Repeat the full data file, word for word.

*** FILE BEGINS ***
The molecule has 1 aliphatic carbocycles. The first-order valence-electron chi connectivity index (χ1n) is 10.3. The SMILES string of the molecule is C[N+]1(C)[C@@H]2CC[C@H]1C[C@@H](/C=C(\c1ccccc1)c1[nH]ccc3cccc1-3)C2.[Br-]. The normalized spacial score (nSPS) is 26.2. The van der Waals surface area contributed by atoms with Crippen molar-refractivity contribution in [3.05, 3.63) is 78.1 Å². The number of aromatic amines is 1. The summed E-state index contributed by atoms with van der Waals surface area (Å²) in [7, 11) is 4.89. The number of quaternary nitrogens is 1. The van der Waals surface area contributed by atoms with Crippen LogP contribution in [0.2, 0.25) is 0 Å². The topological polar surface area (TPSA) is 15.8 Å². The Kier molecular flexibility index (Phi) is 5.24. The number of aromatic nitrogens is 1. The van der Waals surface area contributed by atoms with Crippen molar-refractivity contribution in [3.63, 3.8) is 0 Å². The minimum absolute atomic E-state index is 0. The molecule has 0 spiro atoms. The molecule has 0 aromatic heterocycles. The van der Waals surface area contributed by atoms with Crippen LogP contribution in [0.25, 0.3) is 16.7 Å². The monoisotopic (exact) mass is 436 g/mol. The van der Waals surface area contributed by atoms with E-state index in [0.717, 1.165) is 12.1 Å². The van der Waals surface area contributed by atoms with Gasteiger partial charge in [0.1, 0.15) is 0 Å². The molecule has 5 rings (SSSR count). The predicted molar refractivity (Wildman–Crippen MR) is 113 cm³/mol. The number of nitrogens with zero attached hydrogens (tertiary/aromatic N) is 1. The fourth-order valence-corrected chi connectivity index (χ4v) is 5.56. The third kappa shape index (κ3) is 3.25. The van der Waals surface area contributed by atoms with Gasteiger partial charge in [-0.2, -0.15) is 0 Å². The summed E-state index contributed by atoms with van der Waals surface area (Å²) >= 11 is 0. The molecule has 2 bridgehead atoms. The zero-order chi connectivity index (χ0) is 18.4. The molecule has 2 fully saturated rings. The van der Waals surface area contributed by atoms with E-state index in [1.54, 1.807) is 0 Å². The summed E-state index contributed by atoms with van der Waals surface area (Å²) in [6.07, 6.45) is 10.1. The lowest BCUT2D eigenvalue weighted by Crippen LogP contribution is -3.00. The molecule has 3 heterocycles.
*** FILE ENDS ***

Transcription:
The molecule has 1 aliphatic carbocycles. The first-order valence-electron chi connectivity index (χ1n) is 10.3. The SMILES string of the molecule is C[N+]1(C)[C@@H]2CC[C@H]1C[C@@H](/C=C(\c1ccccc1)c1[nH]ccc3cccc1-3)C2.[Br-]. The normalized spacial score (nSPS) is 26.2. The van der Waals surface area contributed by atoms with Crippen molar-refractivity contribution in [3.05, 3.63) is 78.1 Å². The number of aromatic amines is 1. The summed E-state index contributed by atoms with van der Waals surface area (Å²) in [7, 11) is 4.89. The number of quaternary nitrogens is 1. The van der Waals surface area contributed by atoms with Crippen LogP contribution in [0.2, 0.25) is 0 Å². The topological polar surface area (TPSA) is 15.8 Å². The Kier molecular flexibility index (Phi) is 5.24. The number of aromatic nitrogens is 1. The van der Waals surface area contributed by atoms with Crippen molar-refractivity contribution in [3.63, 3.8) is 0 Å². The minimum absolute atomic E-state index is 0. The molecule has 0 spiro atoms. The molecule has 0 aromatic heterocycles. The van der Waals surface area contributed by atoms with Crippen LogP contribution in [0.25, 0.3) is 16.7 Å². The monoisotopic (exact) mass is 436 g/mol. The van der Waals surface area contributed by atoms with E-state index in [0.717, 1.165) is 12.1 Å². The van der Waals surface area contributed by atoms with Gasteiger partial charge in [0.1, 0.15) is 0 Å². The molecule has 5 rings (SSSR count). The predicted molar refractivity (Wildman–Crippen MR) is 113 cm³/mol. The number of nitrogens with zero attached hydrogens (tertiary/aromatic N) is 1. The fourth-order valence-corrected chi connectivity index (χ4v) is 5.56. The third kappa shape index (κ3) is 3.25. The van der Waals surface area contributed by atoms with Gasteiger partial charge in [-0.2, -0.15) is 0 Å². The summed E-state index contributed by atoms with van der Waals surface area (Å²) >= 11 is 0. The molecule has 2 bridgehead atoms. The zero-order chi connectivity index (χ0) is 18.4. The molecule has 2 fully saturated rings. The van der Waals surface area contributed by atoms with E-state index in [1.54, 1.807) is 0 Å². The summed E-state index contributed by atoms with van der Waals surface area (Å²) in [6.07, 6.45) is 10.1. The lowest BCUT2D eigenvalue weighted by Crippen LogP contribution is -3.00. The molecule has 3 heterocycles.